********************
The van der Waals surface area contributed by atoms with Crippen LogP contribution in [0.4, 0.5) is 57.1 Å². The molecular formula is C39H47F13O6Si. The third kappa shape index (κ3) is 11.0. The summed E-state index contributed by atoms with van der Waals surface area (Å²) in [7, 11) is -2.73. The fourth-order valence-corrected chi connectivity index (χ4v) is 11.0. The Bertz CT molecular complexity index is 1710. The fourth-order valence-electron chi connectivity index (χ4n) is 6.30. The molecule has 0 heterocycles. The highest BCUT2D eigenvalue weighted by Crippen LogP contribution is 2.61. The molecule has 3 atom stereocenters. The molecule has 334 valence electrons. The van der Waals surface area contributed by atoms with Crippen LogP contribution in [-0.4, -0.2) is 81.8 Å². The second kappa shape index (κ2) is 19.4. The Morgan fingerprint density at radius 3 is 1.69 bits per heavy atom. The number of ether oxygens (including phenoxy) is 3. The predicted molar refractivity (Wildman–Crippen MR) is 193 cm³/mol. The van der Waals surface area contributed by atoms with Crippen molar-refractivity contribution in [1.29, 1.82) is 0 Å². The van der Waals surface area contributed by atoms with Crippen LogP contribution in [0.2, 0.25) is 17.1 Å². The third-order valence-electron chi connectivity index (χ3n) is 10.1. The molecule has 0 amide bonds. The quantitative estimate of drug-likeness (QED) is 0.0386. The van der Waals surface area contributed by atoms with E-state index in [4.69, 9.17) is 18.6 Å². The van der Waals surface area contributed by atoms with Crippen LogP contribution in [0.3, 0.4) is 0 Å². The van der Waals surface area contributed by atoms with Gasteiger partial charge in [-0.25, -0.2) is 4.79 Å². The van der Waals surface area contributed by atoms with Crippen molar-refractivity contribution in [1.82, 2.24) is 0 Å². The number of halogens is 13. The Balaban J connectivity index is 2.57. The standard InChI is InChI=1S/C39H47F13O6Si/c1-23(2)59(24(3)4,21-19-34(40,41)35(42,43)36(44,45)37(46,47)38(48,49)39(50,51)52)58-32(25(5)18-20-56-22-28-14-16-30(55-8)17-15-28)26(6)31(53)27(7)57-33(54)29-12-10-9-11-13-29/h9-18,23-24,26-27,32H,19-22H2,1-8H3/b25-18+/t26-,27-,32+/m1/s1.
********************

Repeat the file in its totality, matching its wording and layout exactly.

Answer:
The van der Waals surface area contributed by atoms with Crippen LogP contribution in [0.4, 0.5) is 57.1 Å². The molecular formula is C39H47F13O6Si. The third kappa shape index (κ3) is 11.0. The summed E-state index contributed by atoms with van der Waals surface area (Å²) in [7, 11) is -2.73. The fourth-order valence-corrected chi connectivity index (χ4v) is 11.0. The Bertz CT molecular complexity index is 1710. The fourth-order valence-electron chi connectivity index (χ4n) is 6.30. The molecule has 0 heterocycles. The highest BCUT2D eigenvalue weighted by Crippen LogP contribution is 2.61. The molecule has 3 atom stereocenters. The molecule has 334 valence electrons. The van der Waals surface area contributed by atoms with Crippen LogP contribution in [-0.4, -0.2) is 81.8 Å². The second kappa shape index (κ2) is 19.4. The Morgan fingerprint density at radius 3 is 1.69 bits per heavy atom. The number of ether oxygens (including phenoxy) is 3. The predicted molar refractivity (Wildman–Crippen MR) is 193 cm³/mol. The van der Waals surface area contributed by atoms with Crippen molar-refractivity contribution in [1.29, 1.82) is 0 Å². The van der Waals surface area contributed by atoms with Crippen LogP contribution in [0.2, 0.25) is 17.1 Å². The third-order valence-electron chi connectivity index (χ3n) is 10.1. The molecule has 0 amide bonds. The quantitative estimate of drug-likeness (QED) is 0.0386. The van der Waals surface area contributed by atoms with E-state index in [4.69, 9.17) is 18.6 Å². The van der Waals surface area contributed by atoms with Crippen LogP contribution in [0.3, 0.4) is 0 Å². The van der Waals surface area contributed by atoms with Gasteiger partial charge in [-0.25, -0.2) is 4.79 Å². The van der Waals surface area contributed by atoms with Crippen molar-refractivity contribution in [1.82, 2.24) is 0 Å². The number of halogens is 13. The Balaban J connectivity index is 2.57. The standard InChI is InChI=1S/C39H47F13O6Si/c1-23(2)59(24(3)4,21-19-34(40,41)35(42,43)36(44,45)37(46,47)38(48,49)39(50,51)52)58-32(25(5)18-20-56-22-28-14-16-30(55-8)17-15-28)26(6)31(53)27(7)57-33(54)29-12-10-9-11-13-29/h9-18,23-24,26-27,32H,19-22H2,1-8H3/b25-18+/t26-,27-,32+/m1/s1.